18. Little, M.L., Qin, X., Zerr, D.M. and Weissman, S.J. (2012). Molecular diversity in mechanisms of carbapenem resistance in paediatric Enterobacteriaceae. International Journal of Antimicrobial Agents. 39(1): 52-57.

  19. Livermore, D.M. (2012). Current epidemiology and growing resistance of gram negative pathogens. The Korean Journal of Internal Medicine. 27(1): 128-142.

  20. Meletis, G. (2016). Carbapenem resistance: overview of the problem and future perspectives. Therapeutic Advances in Infectious Disease. 3(1): 15-21.

  21. Mohanty, S., Gajanand, M. and Gaind, R. (2017). Identification of carbapenemase-mediated resistance among Enterobacteriaceae bloodstream isolates: A molecular study from India. Indian Journal of Medical Microbiology. 35(3): 421-425.

  22. Mulla, S., Charan, J. and Panvala, T. (2011). Antibiotic sensitivity of Enterobacteriaceae at a tertiary care center in India. Chronicles Young Scientists. 2(4): 214-218.

  23. Naik, V.K., Shakya, S., Patyal, A. and GadeBhoomika, N.E. (2015). Isolation and molecular characterization of Salmonella spp. from chevon and chicken meat collected from different districts of Chhattisgarh, India. Veterinary World. 8: 702-706.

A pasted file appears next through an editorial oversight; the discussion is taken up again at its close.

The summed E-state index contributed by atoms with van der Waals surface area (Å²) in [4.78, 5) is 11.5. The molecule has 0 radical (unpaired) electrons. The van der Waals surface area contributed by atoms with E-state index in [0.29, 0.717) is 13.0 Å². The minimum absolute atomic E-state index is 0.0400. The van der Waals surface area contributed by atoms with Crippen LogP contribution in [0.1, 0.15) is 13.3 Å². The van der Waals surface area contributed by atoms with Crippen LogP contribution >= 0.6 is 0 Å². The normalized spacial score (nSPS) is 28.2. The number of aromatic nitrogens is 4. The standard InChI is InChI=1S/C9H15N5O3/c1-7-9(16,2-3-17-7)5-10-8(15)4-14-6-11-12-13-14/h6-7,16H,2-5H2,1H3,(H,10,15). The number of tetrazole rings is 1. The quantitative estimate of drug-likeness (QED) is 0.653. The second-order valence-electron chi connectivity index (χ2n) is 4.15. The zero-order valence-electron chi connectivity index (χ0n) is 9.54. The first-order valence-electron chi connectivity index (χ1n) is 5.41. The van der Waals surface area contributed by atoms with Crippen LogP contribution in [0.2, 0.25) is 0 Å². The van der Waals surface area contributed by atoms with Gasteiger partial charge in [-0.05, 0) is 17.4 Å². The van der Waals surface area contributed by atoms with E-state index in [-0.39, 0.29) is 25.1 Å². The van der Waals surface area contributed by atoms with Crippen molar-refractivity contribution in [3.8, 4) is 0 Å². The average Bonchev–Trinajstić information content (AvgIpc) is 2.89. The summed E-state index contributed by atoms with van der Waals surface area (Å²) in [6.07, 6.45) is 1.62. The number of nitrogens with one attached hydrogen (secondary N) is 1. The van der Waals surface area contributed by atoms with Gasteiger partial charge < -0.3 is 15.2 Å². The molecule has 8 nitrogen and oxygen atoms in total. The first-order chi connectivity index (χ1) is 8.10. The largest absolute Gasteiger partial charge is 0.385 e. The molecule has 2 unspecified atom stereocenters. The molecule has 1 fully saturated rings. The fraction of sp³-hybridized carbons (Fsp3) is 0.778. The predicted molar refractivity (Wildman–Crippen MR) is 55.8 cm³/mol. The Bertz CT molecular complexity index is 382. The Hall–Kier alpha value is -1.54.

24. Papp-Wallace, K.M., Endimiani, A., Taracila, M.A. and Bonomo, R.A. (2011). Carbapenems: past, present and future. Antimicrobial Agents and Chemotherapy. 55: 4943-60.

  25. Patel, G. and Bonomo, R.A. (2013). ”Stormy waters ahead”: global emergence of carbapenemases. Frontiers in Microbiology. 4: 48.

  26. Paulson, S.T., Sankar, S., Mani, B.K., Ambily, V.R., Akkara, T.S., Bosewell, A. and Mini, M. 2019. Characterisation of extended spectrum β-lactamase among Escherichia coli and Klebsiella pneumoniae associated with skin and urogenital tract infections in dog. Indian Journal of Animal Sciences. 89(7): 732-734.

  27. Poirel, L., Walsh, T.R., Cuvillier, V. and Nordmann, P. (2011). Multiplex PCR for detection of acquired carbapenemase genes. Diagnostic Microbiology and Infectious Disease. 70(1): 119-123.

  28. Poirel, L., Bercot, B., Millemann, Y., Bonnin, R.A., Pannaux, G. and Nordmann P. (2012). Carbapenemase producing Acinetobacter spp. in cattle, France. Emerging Infectious Diseases. 18: 523-525. 

  29. Pruthvishree, B.S., Vinodkumar, O.R., Sinha, D.K., Malik, Y. P.S., Dubal, Z.B. Designu, P.A. (2017). Spatial molecular epidemiology of carbapenem-resistant and New Delhi metallo beta-lactamase (bla NDM)-producing Escherichia coli in the piglets of organized farms in India. Journal of Applied Microbiology. 122: 1537-1546.